Concerto in D major for Violin and Orchestra, Op. 61
Related Artists/CompaniesLudwig van Beethoven
About the Work
Two years after moving from his native Bonn to Vienna, the 24-year-old Beethoven met a violin prodigy ten years his junior named Franz Clement. The boy had already toured much of Europe, performed in London under Haydn, and earned the admiration of many important musicians on the continent. He carried with him an album that was signed by many of the aristocrats, musicians, and officials he had come in contact with during his travels. Beethoven, a former child prodigy himself, wrote the following in Clement's memory book:
Proceed along the path which you have hitherto trodden so splendidly and so gloriously. Nature and art vie in making you one of the greatest artists. Follow both, and you need not fear that you will fail to reach the great--the greatest goal on earth to which the artist can attain. Be happy, my dear young friend, and come back soon, so that I may hear again your delightful, splendid playing.
Wholly your friend
L. v. Beethoven (in the service of
His Excellency the Elector of Cologne)
Clement later went on to become the conductor of the Theater an der Wien in Vienna. His musical memory was legendary and gave rise to many fantastic stories. According to one of them, he once prepared a piano score of Haydn's Creation after hearing it performed several times, with only a libretto, no full score, to help him. He was always a great champion of Beethoven's music: he was involved in the production of the original Fidelio in the autumn of 1805 and was the concertmaster at the first public performance of the Third Symphony in the same year.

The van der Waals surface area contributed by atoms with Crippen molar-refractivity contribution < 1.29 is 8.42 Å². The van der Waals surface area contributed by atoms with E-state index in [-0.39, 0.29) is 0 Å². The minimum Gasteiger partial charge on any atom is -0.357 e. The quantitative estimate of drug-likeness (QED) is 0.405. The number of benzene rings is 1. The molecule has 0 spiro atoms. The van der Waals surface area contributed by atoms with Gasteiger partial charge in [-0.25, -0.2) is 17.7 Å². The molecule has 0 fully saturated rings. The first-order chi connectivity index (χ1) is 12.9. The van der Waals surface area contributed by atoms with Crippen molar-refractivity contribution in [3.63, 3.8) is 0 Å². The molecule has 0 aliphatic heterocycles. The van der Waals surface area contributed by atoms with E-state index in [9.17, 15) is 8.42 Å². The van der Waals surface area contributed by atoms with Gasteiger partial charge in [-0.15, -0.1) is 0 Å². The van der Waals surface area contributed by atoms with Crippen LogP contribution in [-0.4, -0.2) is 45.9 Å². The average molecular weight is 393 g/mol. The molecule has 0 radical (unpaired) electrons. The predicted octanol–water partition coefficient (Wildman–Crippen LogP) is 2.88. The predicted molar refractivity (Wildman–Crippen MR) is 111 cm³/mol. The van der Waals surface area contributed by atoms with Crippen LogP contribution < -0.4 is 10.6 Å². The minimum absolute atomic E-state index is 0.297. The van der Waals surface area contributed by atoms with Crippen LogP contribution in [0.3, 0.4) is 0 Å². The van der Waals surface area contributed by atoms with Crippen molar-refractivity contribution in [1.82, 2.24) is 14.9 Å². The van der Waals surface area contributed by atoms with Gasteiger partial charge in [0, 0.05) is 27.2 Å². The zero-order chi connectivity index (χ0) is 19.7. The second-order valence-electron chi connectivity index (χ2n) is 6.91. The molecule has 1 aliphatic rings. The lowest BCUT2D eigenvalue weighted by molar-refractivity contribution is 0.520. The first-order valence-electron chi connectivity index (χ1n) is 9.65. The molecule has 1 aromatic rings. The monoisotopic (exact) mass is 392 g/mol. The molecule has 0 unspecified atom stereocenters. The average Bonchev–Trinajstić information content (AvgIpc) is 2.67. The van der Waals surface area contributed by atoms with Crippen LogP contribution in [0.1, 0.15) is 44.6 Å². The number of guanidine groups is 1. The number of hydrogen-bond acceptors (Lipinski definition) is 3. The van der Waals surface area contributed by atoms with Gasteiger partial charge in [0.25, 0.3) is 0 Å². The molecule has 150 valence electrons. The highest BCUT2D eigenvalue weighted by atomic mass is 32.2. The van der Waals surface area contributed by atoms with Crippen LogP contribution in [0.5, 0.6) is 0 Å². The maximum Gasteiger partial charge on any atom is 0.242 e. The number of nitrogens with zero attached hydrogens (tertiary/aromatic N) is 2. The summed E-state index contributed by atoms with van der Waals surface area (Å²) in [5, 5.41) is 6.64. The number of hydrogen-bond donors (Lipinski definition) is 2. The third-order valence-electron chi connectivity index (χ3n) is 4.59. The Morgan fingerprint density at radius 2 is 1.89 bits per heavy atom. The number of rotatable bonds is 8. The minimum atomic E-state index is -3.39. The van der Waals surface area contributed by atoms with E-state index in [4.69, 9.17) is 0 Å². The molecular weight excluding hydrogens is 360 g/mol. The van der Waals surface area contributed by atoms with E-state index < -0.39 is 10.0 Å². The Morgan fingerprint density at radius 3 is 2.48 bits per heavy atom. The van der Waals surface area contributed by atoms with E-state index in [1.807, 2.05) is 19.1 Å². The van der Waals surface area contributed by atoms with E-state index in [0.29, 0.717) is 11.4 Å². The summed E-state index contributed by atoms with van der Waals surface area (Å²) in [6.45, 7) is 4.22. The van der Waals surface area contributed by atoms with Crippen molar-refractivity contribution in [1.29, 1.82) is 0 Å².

It seems, then, that Clement was not as unworthy of Beethoven's Violin Concerto as some have later thought. He may not have been above such stunts as playing pieces with "reversed violin" (the instrument held upside down)-something he did the very same night he premiered the Beethoven. Yet by all accounts he was an excellent artist, widely praised for the gracefulness and tenderness of his playing as well as for his extraordinary technical skills. Although his fame was eventually to decline and he was to die in poverty in 1842, in 1806 he must have been at the height of his powers.
One wonders what this not insignificant artist thought when he first saw the manuscript of Beethoven's Violin Concerto with the punning inscription "Concerto par Clemenza pour Clement primo Violino e direttore al theatro a Vienna." Was it really on the day of the first performance? As best as we can know 217 years later, the work was not finished until the last possible moment and Clement sight-read it at the concert (which, by the way, also included a performance of the "Eroica" Symphony led by Beethoven). We will never know how the concerto sounded under the circumstances, and that may even be a good thing. The critics, at any rate, gave mixed reviews. As one of them wrote: "The judgment of connoisseurs is unanimous; the many beauties of the piece must be conceded, but it must also be admitted that the continuity is often completely broken and that the endless repetitions of certain commonplace passages might easily become tedious to the listener....It is to be feared that if Beethoven continues upon this path he and the public will fare badly."
One thing that may have helped Clement find his way through the new work is that at least certain passages must have been somewhat familiar. Clement (himself a composer) had written his own violin concerto (also in D major), which was premiered about a year and a half before the Beethoven. In his monograph on the Beethoven Violin Concerto, Robin Stowell has examined this entirely forgotten work and found that some of the passagework in the Beethoven Concerto is closely modelled after Clement's piece. This shows that Beethoven went to great lengths to accommodate his friend's playing style, using some of Clement's favorite playing techniques, and showing him in the process how much more could be gotten out of those techniques.